Hospitalizes Two Lee's Summit Kindergartners
Web Producer Rebecca Sapakie
SUMMIT, MO. - Two Lee's Summit kindergarten students have been hospitalized
Richardson Elementary School sent a letter home to parents telling them about
The kids, a boy and a girl, have been enrolled in Richardson Kids Country
during the school year. The Health Department has not determined if their
illness is related to the school.
The boy is listed in fair condition. And, the girl's condition is not being
Salmonella may be spread through contaminated food and less frequently from
person-to-person or on toys and other objects. The school has instructed its
district custodians to do additional cleaning and disinfecting at Richardson
Elementary as a precaution.
"I am concerned," said parent Tiffani Minich. "Because I don't
have any other child care set up for the summer if there really is a serious
Meanwhile, the Lee's Summit School District says the Health Department still
has not determined if the salmonella can be traced back to the school. It's
more likely the bacterial infection would be spread by contaminated food, but
it could also be spread person to person, or by touching contaminated items.
"I'm a new mom, I don't know much about it, so it's kind of alarming to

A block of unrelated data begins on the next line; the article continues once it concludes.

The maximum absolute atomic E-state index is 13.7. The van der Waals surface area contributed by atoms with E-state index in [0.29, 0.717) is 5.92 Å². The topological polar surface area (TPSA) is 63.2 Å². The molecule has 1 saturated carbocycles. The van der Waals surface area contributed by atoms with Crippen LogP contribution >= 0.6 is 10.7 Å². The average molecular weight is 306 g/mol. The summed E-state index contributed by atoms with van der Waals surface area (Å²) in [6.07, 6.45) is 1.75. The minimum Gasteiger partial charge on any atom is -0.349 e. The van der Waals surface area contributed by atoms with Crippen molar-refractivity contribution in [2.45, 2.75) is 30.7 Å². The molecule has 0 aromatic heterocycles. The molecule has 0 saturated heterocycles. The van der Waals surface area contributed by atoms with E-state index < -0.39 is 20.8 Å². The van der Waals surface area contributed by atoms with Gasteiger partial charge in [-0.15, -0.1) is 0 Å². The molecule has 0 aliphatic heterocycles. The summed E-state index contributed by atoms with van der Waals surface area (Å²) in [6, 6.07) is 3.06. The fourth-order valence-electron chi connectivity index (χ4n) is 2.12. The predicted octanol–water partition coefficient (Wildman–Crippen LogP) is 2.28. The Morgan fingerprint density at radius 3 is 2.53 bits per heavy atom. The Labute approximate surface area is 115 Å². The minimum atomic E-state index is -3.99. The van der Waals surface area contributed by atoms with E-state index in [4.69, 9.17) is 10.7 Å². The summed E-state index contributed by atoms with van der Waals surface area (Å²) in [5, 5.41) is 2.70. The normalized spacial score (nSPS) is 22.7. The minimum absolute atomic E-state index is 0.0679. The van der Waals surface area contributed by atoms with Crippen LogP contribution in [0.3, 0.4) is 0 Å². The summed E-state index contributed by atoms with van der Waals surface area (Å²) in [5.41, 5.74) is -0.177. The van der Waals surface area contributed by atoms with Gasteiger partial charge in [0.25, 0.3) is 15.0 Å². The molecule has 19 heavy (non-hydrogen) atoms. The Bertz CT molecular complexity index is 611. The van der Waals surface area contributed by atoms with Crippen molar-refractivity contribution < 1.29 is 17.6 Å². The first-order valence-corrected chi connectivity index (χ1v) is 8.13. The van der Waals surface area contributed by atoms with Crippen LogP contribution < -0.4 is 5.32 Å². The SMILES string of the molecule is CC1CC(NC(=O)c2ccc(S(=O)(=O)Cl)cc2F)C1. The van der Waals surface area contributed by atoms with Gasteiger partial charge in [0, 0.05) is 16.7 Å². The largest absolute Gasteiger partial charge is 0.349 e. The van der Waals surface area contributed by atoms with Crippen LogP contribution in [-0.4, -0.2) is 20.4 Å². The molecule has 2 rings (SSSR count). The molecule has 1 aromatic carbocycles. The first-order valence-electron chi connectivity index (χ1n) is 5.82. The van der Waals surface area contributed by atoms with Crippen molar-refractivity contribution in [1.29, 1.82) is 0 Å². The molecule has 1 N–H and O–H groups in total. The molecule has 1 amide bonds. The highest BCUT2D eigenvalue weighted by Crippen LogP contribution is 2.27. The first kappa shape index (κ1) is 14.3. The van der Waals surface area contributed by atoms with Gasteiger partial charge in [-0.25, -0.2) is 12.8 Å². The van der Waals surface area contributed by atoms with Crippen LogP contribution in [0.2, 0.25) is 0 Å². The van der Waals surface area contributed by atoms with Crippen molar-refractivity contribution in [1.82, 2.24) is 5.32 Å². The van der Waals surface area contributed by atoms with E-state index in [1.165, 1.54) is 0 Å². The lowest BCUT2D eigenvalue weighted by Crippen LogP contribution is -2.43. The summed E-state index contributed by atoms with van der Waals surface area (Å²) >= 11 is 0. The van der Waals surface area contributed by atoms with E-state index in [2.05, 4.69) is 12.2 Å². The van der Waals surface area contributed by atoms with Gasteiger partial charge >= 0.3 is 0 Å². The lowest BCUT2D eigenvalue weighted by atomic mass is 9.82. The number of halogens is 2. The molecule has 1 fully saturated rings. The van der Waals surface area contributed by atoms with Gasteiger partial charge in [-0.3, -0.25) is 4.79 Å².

me," said parent Amy Makovec. "I don't know what to even watch out
Salmonella is a bacterial infection that is usually transmitted to humans by
eating foods contaminated by animal feces. Salmonella may also be found in
the feces of some pets, especially those with diarrhea. Reptiles as well as
many chicks and young birds may harbor Salmonella in their feces. Children
and adults should be especially diligent about hand washing after handling
any reptile or bird, even healthy animals. Most persons infected with
salmonella develop diarrhea, fever, abdominal cramps and occasionally
headache and nausea eight to 72 hours after infection, and the illness
usually lasts four to seven days. The majority of people recover without
treatment, however, some may need to be hospitalized. Many different kinds of
illnesses can cause diarrhea, fever and abdominal cramps, and the only way to
determine salmonella is through laboratory tests.
"I'll go home and do some research, and talk to my husband and just see
what his thoughts are as well," said Minich. "But I think Lee's
Summit will take care of it, and they'll handle it."
If you think your child may have had symptoms within the last two weeks,
you're asked to call Richardson Elementary